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On the topic of “NLP-like search interface”: we could do it with Controlled Natural Language (CNL).

AFAIK, two leading approaches to CNL are:

Grammatical Framework

http://www.grammaticalframework.org/

  • Grammatical Framework, is a programming language for multilingual grammar applications. It is
  • a special-purpose language for grammars, like YACC, Bison, Happy, BNFC, but not restricted to programming languages
  • a functional language, like Haskell, Lisp, OCaml, Scheme, SML, but specialized to grammar writing
  • a natural language processing framework, like LKB, XLE, Regulus, but based on functional programming and type theory
  • a categorial grammar formalism, like ACG, CCG, but different and equipped with different tools
  • a logical framework, like Agda, Coq, Isabelle, but equipped with concrete syntax in addition to logic

It is used in the www.molto-project.eu in which Ontotext participates, in particular for NLP searches and verbalization of painting data

Book

Grammatical Framework: Programming with Multilingual Grammars
Grammars of natural languages are complex systems, and their computer implementation requires both programming skills and linguistic knowledge, especially when dealing with other languages than English. This book makes such tasks accessible for a wide range of programmers. It introduces GF (Grammatical Framework), which is a programming language designed for writing grammars, which may moreover address several languages in parallel. The book shows how to write grammars in GF and use them in applications such as tourist phrasebooks, spoken dialogue systems, and natural language interfaces. The examples and exercises address several languages, and the readers are guided to look at their own languages from the computational perspective.

GF can be used for building

PhD thesis

Mechanics of the Grammatical Framework
Grammatical Framework (GF) is a well known theoretical framework and a mature programming language for the description of natural languages. The GF community is growing rapidly and the range of applications is expanding. Within the framework, there are computational resources for 26 languages created from different people in different organizations. The coverage of the different resources varies but there are complete morphologies and grammars for at least 20 languages. This advancement would not be possible without the continuous development of the GF compiler and interpreter.

  • Krasimir Angelov is a former Ontotext employee
  • he did his PhD student at the Department of Computer Science of Chalmers, working on the compiler and the interpreter of GF, authoring tools, and translation.
  • He continues work as a postdoc funded by MOLTO, see Molto publications
  • He is one of 3 current developers and maintainers of the Grammatical Framework:

Walkthrough

Let's try one of the GF examples. TODO: add a walkthrough here.
This will showcase grammatical structures http://grammaticalframework.org:41296/minibar/minibar.html

  • play with a couple of the grammars
  • notice how it lets you type, yet autocompletes words: very nice
    In RS when it gets to a terminal spot, it will start thesaurus auto-complete.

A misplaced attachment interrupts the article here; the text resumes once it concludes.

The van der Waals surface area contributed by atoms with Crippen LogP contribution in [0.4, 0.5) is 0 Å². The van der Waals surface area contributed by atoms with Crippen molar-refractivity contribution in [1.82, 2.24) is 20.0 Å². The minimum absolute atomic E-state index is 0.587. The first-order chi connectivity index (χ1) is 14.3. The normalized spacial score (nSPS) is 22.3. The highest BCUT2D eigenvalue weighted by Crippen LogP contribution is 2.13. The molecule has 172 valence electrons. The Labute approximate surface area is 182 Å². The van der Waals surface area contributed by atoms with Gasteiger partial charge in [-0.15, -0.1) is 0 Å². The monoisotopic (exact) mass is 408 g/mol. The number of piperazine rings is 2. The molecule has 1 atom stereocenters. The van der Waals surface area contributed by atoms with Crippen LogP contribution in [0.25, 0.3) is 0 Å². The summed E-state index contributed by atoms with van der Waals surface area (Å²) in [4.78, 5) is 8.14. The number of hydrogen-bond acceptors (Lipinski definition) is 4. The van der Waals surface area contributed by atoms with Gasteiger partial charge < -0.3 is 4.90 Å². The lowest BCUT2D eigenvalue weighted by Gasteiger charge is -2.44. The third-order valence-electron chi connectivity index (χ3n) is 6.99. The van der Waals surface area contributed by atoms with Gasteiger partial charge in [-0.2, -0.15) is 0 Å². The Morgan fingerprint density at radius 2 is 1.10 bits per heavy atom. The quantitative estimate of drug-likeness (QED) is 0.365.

• select same or different language and observe the translation (esp on "MiniGrammar.pgf")
  • click on the tree icons to see the syntax trees

Discussion

We MUST define the query syntax grammar before we dive into details.

  • there are tons of parser generators available, ANTLR seems to be most popular in the java world
    • we also want assisted grammar-controlled editing like the above example
  • GF introduces a complication: it targets multi-lingual translation, so
    there's an Abstract grammar that's mapped to various NL grammars (EN, FR, ...)
    • controlled entry in any source NL is mapped to Abstract, then to any target NL
  • for RS Search we also need 2 languages: EN and SPARQL
    • so it may be appropriate to use GF
    • another option (by Milen Chechev) is
      EN grammar -> FSA to control autocompletion;
      EN parse tree -> SPARQL generation (like in a compiler)
  • the interesting twist is that our grammar is driven in part by FRs:
    for each FR we know its domain, range, name; and that should generate part of the grammar

Which comes first, term or relation

when you type, the terms can come from any thesaurus. Once it is selected the source is then known

That's what we discussed yesterday, but how does it mesh with
the left-to-right ordering of a sentence, and the fact that we have definitions of "thing to " but not " to thing".
I.e. FRs define "thing fromPerson <Rembrandt>" but not "<Rembrandt> isPersonOf thing"

Edit/Backspace

How does the user edit the search?
In the above demo you have a <x] button meaning "backspace", so to change something, you have to delete everything to the right of it.
That is in the nature of grammars: they parse left-to-right (possibly with limited lookahead).

  • “Cotton” (material) OR “Silk” (material) and you changed “Cotton” (material) to “Paris” (location) then the interface would then look like this:
  • “Paris” OR _______ (Blank). The other term should be removed.
    • If a new location was not put in the blank space then “Paris” would just become another AND.

I can't imagine how we can implement this with formal grammars.
Much simpler is to ask the user to backspace all the way (same as in the demo!) and put "Paris": the result is the same

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